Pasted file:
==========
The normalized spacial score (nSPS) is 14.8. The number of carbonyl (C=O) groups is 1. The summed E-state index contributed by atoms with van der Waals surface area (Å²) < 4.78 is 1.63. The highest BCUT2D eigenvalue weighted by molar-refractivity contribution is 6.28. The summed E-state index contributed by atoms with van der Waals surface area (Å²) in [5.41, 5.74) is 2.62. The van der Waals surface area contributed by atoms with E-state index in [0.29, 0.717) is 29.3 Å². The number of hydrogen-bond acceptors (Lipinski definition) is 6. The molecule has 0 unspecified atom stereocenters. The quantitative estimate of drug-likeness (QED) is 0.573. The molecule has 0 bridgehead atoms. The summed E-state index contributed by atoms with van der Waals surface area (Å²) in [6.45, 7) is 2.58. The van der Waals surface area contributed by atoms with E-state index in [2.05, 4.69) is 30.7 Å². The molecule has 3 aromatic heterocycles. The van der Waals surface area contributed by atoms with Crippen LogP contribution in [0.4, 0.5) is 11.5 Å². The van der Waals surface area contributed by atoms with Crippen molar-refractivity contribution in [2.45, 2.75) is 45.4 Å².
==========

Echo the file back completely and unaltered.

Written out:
The normalized spacial score (nSPS) is 14.8. The number of carbonyl (C=O) groups is 1. The summed E-state index contributed by atoms with van der Waals surface area (Å²) < 4.78 is 1.63. The highest BCUT2D eigenvalue weighted by molar-refractivity contribution is 6.28. The summed E-state index contributed by atoms with van der Waals surface area (Å²) in [5.41, 5.74) is 2.62. The van der Waals surface area contributed by atoms with E-state index in [0.29, 0.717) is 29.3 Å². The number of hydrogen-bond acceptors (Lipinski definition) is 6. The molecule has 0 unspecified atom stereocenters. The quantitative estimate of drug-likeness (QED) is 0.573. The molecule has 0 bridgehead atoms. The summed E-state index contributed by atoms with van der Waals surface area (Å²) in [6.45, 7) is 2.58. The van der Waals surface area contributed by atoms with E-state index in [2.05, 4.69) is 30.7 Å². The molecule has 3 aromatic heterocycles. The van der Waals surface area contributed by atoms with Crippen LogP contribution in [0.4, 0.5) is 11.5 Å². The van der Waals surface area contributed by atoms with Crippen molar-refractivity contribution in [2.45, 2.75) is 45.4 Å².